“To ensure we are still doing our best to serve all of Ireland’s audiences we have developed a hybrid format that allows us to have a limited live audience in the auditorium, while it is being filmed and live-streamed to people at home at the same time.”
Both venues and people campaigning for greater accessibility have called for funding to be made available to improve access whether that involves offering events online or offering signing/captioning at shows or improving structural accessibility.
Speaking to the, Minister of State for Equality, Disability and Integration, Anne Rabbitte said she has met with a number of artists with disabilities over the course of the lockdown and heard first-hand of the difficulties they face.
Ms Rabbitte said she is well aware of the need for additional funding to support the sector to improve access.
The Fianna Fáil TD said she would welcome a cross-departmental approach with Minister for Arts, Catherine Martin to make progress and see what changes can be made to ensure more equitable access to the Arts.
“For someone with a disability, the old way of doing things often meant being excluded from venues and events so we would not want to see a return to that but to a new approach which is more inclusive and facilitates in person and virtual participation for everyone,” said Ms Murphy.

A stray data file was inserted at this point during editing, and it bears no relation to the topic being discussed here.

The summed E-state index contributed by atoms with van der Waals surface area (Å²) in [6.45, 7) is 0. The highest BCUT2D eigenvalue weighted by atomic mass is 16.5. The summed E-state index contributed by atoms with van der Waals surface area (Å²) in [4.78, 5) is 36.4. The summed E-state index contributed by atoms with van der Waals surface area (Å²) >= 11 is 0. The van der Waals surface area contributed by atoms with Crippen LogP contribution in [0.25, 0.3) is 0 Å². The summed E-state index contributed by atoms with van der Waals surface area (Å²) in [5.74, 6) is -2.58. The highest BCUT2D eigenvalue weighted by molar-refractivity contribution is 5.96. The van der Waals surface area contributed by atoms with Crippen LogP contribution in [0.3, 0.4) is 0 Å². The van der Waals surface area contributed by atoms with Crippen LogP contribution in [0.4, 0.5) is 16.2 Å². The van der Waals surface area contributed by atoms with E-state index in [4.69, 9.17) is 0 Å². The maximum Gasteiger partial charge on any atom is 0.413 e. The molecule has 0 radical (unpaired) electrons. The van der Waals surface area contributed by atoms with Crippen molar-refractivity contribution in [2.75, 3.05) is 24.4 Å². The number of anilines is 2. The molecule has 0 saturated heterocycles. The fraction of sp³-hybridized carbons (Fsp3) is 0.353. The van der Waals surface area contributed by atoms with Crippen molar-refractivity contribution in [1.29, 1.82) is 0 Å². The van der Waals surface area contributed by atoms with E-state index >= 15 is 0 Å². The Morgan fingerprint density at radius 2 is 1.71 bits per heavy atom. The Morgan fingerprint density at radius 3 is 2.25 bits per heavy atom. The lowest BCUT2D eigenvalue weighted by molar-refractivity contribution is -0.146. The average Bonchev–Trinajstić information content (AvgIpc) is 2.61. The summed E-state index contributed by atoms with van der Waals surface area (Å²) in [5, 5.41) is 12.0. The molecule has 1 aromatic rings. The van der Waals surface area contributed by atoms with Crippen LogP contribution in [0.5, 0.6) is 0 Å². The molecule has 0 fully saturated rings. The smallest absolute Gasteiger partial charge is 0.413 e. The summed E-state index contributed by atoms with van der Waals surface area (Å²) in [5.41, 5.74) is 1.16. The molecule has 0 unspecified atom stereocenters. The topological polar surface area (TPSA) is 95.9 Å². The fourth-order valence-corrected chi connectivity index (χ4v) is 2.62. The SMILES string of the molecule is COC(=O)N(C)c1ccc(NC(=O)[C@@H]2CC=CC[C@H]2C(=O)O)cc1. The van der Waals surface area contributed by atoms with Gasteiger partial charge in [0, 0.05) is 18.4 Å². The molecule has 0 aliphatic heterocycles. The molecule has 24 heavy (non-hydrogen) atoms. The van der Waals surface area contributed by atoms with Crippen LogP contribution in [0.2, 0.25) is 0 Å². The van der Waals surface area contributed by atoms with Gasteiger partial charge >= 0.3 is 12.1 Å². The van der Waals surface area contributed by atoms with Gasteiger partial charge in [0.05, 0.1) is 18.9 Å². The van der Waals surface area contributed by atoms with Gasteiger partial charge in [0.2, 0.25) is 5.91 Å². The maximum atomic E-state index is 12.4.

Which begs the question, why return to ‘normal’ when we could move towards something better?
Maria Ní Fhlatharta is an avid music fan and like most people around the country cannot wait until she can get back to see her favourite artists play live again.
Unlike a lot of other people though, Maria is all too familiar with missing out on live events.
In recent years, she has been able to figure out a way to go to gigs and other events in a way that works for her. In the year before the pandemic, Maria attended more gigs than she had been to in the previous decade.
One of the co-founders of Disabled Women Ireland, Maria wants to see real change as we move forward beyond the pandemic so that other people who have been locked out of cultural events can figure out their own way to participate in cultural events.
“This is a very important part of our lives and I think we kind of trivialise it in a way which is disrespectful to the arts and it doesn’t serve people well,” she said.
She is somewhat hopeful that since people have been forced to go without so much over the past 16 months, they might emerge from lockdown with greater empathy for those who experienced that loss and inability to access the arts long before Covid-19 entered our lives.
“I’m not very hopeful… but maybe. That’s the optimist in me. I think that to be kind of negative about how we are going is to be optimistic about what we could be.”